During a recent Saturday morning rehearsal of the Commonwealth Youthchoirs, co-founder Steve Fisher uses a microphone to give directions that cut through the soupy, low-level hum of noise. The acoustics of the limestone-lined chapel at Girard College can be tricky. Fisher compares the space to “a canyon with sound bouncing around.” Though not all of the 350 kids who will sing “The Children’s March”—a work about the children of Birmingham who faced off against the authorities in 1963 to protest segregation—are present today since it’s the day before Easter, there are enough here to make that mic a godsend.
Fisher introduces two older Youthchoirs alumni who will sing the parts of Bull Connor, the Birmingham Commissioner of Public Safety who authorized the use of firehoses and dogs on the marching children, and Martin Luther King Jr., the legendary minister and civil rights hero.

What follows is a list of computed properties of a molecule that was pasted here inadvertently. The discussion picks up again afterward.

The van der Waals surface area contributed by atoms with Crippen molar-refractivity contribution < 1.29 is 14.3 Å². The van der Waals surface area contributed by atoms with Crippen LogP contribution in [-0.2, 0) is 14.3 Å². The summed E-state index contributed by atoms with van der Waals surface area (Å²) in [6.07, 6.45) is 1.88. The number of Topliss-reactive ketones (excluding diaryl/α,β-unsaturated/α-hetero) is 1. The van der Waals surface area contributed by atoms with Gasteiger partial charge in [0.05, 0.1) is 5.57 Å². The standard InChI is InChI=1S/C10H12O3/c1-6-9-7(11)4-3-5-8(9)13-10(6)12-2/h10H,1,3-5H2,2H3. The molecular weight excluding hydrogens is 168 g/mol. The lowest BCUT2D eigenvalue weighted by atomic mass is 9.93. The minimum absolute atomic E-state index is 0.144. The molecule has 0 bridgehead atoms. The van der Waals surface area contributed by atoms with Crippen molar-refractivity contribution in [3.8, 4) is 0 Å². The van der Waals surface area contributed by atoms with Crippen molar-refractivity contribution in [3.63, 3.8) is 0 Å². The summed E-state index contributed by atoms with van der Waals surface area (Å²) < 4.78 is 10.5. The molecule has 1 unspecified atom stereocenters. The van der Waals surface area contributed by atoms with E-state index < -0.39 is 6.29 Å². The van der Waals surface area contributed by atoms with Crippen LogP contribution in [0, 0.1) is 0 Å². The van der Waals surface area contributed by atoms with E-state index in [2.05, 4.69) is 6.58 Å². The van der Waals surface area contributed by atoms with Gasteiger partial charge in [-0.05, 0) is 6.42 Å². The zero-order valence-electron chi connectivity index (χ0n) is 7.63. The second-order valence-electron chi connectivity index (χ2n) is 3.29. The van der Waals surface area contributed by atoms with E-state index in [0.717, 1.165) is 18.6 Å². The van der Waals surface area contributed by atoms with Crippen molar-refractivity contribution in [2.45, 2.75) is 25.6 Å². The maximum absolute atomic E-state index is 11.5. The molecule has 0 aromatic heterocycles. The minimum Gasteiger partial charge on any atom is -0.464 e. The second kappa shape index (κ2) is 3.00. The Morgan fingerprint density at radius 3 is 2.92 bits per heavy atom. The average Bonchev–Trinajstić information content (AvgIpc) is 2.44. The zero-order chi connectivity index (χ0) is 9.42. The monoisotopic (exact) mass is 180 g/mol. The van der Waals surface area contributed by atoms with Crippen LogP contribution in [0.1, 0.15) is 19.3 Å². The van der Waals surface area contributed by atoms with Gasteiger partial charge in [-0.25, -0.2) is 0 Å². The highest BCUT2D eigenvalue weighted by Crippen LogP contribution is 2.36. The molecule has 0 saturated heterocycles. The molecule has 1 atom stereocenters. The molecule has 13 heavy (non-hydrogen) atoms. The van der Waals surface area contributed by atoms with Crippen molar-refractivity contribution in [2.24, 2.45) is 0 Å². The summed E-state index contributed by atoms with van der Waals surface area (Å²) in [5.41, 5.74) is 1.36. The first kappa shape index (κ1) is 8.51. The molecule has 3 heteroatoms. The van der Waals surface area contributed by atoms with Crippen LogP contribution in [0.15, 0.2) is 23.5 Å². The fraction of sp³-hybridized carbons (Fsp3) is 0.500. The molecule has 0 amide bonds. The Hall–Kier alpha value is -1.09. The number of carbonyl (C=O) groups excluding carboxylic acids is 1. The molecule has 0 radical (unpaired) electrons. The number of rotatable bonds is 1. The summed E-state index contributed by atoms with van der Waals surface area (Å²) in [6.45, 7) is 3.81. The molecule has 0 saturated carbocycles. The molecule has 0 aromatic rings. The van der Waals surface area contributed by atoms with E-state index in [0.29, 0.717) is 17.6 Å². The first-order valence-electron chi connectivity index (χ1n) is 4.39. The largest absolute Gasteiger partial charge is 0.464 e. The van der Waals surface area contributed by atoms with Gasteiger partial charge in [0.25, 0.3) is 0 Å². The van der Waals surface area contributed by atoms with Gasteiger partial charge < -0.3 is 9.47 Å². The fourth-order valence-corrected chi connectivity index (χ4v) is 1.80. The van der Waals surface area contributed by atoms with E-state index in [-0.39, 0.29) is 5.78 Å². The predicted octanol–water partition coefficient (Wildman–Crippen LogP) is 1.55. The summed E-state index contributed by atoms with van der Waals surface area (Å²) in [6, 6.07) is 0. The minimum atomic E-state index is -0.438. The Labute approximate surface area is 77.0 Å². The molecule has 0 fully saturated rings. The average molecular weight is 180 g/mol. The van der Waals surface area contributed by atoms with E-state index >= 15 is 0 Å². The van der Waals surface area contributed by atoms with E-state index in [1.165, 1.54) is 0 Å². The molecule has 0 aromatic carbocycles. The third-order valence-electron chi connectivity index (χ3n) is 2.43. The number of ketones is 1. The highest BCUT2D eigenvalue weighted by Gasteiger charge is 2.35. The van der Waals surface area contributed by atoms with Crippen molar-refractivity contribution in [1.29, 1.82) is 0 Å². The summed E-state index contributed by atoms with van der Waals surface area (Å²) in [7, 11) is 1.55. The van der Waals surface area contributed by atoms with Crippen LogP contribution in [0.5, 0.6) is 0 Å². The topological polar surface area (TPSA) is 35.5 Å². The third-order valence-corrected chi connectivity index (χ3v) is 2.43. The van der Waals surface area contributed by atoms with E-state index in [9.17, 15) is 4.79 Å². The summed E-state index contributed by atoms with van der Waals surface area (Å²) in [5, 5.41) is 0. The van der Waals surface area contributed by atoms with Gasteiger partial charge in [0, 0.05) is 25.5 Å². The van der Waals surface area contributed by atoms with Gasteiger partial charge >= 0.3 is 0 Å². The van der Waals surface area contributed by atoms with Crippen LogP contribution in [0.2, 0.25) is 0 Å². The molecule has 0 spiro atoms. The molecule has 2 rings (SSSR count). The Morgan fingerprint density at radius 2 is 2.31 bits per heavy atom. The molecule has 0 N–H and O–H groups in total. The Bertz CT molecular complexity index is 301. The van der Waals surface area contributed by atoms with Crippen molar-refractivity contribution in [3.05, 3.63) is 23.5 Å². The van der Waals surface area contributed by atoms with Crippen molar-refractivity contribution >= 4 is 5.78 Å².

Fisher, like a choral ringmaster, does a slow turn to verify all eyes are on him as he announces Andrew Shaw as the villainous Connor. The chapel’s occupants—from ages 8 to 18—erupt in an enthusiastic blanket of booing. Next up, Fisher announces Nicholas Trawick as Dr. King. Cheers of approval swell up to the ceiling of the 1,700 seat venue. The kids are into this, which is exactly what Fisher wants.